Burbank residents make sacrifices of their own every day. But you don’t want to sacrifice one ounce of power. You could have easily done the noble thing and proposed a one time contraction of the duration of council terms. If you had done that I would be in support of this measure.
But Measure V is a power grab – plain and simple. We have plenty of time to comply with the Voter Participation Act. There are more elections before the deadline. Cancelling elections and extending your terms is completely unnecessary.
Measure V is a blatant power grab by the current City Council. The law in question (SB415) says we have to change our elections to align with the County and State by November 8, 2022. The state isn’t insisting we do this right away. So what’s the rush? If we waited to comply with the actual “due” date, we could still have two more elections! The City Council is using this law as an excuse to unnecessarily extend their terms. All that was necessary to be in compliance with the new state law was to have a plan in place by January of 2018. So oddly enough, we’ve ALREADY complied with SB415!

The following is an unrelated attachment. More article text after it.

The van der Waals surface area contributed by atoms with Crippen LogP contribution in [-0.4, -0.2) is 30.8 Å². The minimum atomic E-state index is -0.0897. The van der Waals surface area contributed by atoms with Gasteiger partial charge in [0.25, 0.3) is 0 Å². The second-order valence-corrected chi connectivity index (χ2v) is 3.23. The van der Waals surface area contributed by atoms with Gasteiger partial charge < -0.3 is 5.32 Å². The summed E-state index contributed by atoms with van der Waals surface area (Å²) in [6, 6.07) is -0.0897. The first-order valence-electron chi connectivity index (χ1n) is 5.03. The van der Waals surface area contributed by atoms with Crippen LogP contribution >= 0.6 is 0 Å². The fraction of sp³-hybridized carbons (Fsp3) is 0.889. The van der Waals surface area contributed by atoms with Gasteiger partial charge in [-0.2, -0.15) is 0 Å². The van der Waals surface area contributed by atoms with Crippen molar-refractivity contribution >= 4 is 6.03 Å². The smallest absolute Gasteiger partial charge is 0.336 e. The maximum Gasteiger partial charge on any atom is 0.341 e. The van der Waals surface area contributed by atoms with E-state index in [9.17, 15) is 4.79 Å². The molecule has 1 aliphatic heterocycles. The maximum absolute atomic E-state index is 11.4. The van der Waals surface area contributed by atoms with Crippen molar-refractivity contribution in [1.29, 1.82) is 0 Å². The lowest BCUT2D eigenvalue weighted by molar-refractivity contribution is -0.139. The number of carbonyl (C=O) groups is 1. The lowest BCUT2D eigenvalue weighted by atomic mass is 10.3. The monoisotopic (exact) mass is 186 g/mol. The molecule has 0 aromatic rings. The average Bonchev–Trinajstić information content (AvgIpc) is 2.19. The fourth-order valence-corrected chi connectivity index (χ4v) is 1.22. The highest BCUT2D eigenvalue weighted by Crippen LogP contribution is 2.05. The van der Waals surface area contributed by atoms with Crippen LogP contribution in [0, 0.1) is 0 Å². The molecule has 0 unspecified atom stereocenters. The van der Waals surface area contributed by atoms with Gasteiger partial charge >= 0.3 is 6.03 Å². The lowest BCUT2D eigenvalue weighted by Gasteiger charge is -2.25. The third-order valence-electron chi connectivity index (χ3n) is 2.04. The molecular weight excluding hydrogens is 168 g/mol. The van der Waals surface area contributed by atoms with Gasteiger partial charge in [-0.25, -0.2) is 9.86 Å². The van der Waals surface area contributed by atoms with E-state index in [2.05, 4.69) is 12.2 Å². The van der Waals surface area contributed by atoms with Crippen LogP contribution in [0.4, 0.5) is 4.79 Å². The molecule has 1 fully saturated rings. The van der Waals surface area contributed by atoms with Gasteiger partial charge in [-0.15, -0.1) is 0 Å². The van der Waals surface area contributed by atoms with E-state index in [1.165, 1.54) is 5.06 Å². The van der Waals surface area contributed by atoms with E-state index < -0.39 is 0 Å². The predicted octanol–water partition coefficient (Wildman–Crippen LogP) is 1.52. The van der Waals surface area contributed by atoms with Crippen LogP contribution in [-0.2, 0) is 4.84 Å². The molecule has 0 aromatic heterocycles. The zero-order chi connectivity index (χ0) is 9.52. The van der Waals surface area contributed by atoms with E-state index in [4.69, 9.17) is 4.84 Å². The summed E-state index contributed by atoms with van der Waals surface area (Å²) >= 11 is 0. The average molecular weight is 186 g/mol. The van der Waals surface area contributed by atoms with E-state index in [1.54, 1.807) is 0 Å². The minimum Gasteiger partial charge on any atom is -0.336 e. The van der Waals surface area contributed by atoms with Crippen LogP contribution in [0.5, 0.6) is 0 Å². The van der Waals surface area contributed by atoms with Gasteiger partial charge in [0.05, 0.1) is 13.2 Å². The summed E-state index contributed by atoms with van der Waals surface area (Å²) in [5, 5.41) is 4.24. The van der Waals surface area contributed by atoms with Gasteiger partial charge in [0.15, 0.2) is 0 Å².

The Council should have asked voters to amend the Charter first and then hold our general elections as planned until 2022. And SB415 allows us to have a special election any time to get our election cycle in sync with the state.
Instead, what the city is asking of voters is a disgusting power grab. The good news is, we have a choice. The Council can’t change the city charter without our permission.
VOTE NO on V.
The law can be read here. And the deadline is mentioned here:
(cities)…may hold an election other than on a statewide election date if, by January 1, 2018, the political subdivision has adopted a plan to consolidate a future election with a statewide election not later than the November 8, 2022, statewide general election.
Think about this: Tim Murphy, who was appointed, not elected, would have his term extended with zero accountability to the residents of Burbank.
[UPDATE: I based my research below on some out of date numbers from a prior city council meeting presentation. I just learned about the error and wanted to make this correction to the post. The revised numbers would not cost the school district millions per election but still hundreds of thousands of dollars each cycle. More exact numbers aren’t possible to calculate because they are based on a number of factors. For example, how many candidates file for how many seats. The current estimates hover around $150,000 per election. Certainly not millions of dollars, unless you add them up over the years. I apologize for the error. However, this doesn’t change my position at all. The Council still wants to offload the election costs they’ve alway covered. Which will take away valuable resources from the district and will ultimately hurt students.]